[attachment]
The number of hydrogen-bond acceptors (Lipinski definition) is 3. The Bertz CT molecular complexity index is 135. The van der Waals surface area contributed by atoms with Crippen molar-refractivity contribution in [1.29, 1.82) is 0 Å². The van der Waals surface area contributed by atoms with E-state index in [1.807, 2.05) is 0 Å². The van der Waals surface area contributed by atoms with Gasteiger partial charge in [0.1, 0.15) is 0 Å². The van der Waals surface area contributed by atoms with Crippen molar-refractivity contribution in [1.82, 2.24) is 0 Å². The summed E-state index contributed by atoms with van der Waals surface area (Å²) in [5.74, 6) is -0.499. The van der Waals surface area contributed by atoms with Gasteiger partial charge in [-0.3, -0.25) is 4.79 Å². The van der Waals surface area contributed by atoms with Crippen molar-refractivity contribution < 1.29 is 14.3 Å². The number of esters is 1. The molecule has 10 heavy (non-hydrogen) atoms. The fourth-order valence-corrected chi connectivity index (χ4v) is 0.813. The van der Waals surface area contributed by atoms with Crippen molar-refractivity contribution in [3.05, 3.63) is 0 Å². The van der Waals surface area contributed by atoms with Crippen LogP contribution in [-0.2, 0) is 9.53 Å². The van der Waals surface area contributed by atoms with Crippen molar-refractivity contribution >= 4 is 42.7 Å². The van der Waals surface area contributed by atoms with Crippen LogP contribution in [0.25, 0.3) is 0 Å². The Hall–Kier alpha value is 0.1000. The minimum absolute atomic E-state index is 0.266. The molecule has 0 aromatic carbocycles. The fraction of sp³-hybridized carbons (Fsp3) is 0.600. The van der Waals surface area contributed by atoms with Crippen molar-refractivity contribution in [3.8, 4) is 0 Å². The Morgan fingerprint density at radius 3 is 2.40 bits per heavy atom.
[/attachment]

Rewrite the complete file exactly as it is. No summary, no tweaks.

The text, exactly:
The number of hydrogen-bond acceptors (Lipinski definition) is 3. The Bertz CT molecular complexity index is 135. The van der Waals surface area contributed by atoms with Crippen molar-refractivity contribution in [1.29, 1.82) is 0 Å². The van der Waals surface area contributed by atoms with E-state index in [1.807, 2.05) is 0 Å². The van der Waals surface area contributed by atoms with Gasteiger partial charge in [0.1, 0.15) is 0 Å². The van der Waals surface area contributed by atoms with Crippen molar-refractivity contribution in [1.82, 2.24) is 0 Å². The summed E-state index contributed by atoms with van der Waals surface area (Å²) in [5.74, 6) is -0.499. The van der Waals surface area contributed by atoms with Gasteiger partial charge in [-0.3, -0.25) is 4.79 Å². The van der Waals surface area contributed by atoms with Crippen molar-refractivity contribution < 1.29 is 14.3 Å². The number of esters is 1. The molecule has 10 heavy (non-hydrogen) atoms. The fourth-order valence-corrected chi connectivity index (χ4v) is 0.813. The van der Waals surface area contributed by atoms with Crippen molar-refractivity contribution in [3.05, 3.63) is 0 Å². The van der Waals surface area contributed by atoms with Crippen LogP contribution in [-0.2, 0) is 9.53 Å². The van der Waals surface area contributed by atoms with Crippen molar-refractivity contribution >= 4 is 42.7 Å². The van der Waals surface area contributed by atoms with Crippen LogP contribution in [0.25, 0.3) is 0 Å². The Hall–Kier alpha value is 0.1000. The minimum absolute atomic E-state index is 0.266. The molecule has 0 aromatic carbocycles. The fraction of sp³-hybridized carbons (Fsp3) is 0.600. The van der Waals surface area contributed by atoms with Crippen molar-refractivity contribution in [3.8, 4) is 0 Å². The Morgan fingerprint density at radius 3 is 2.40 bits per heavy atom.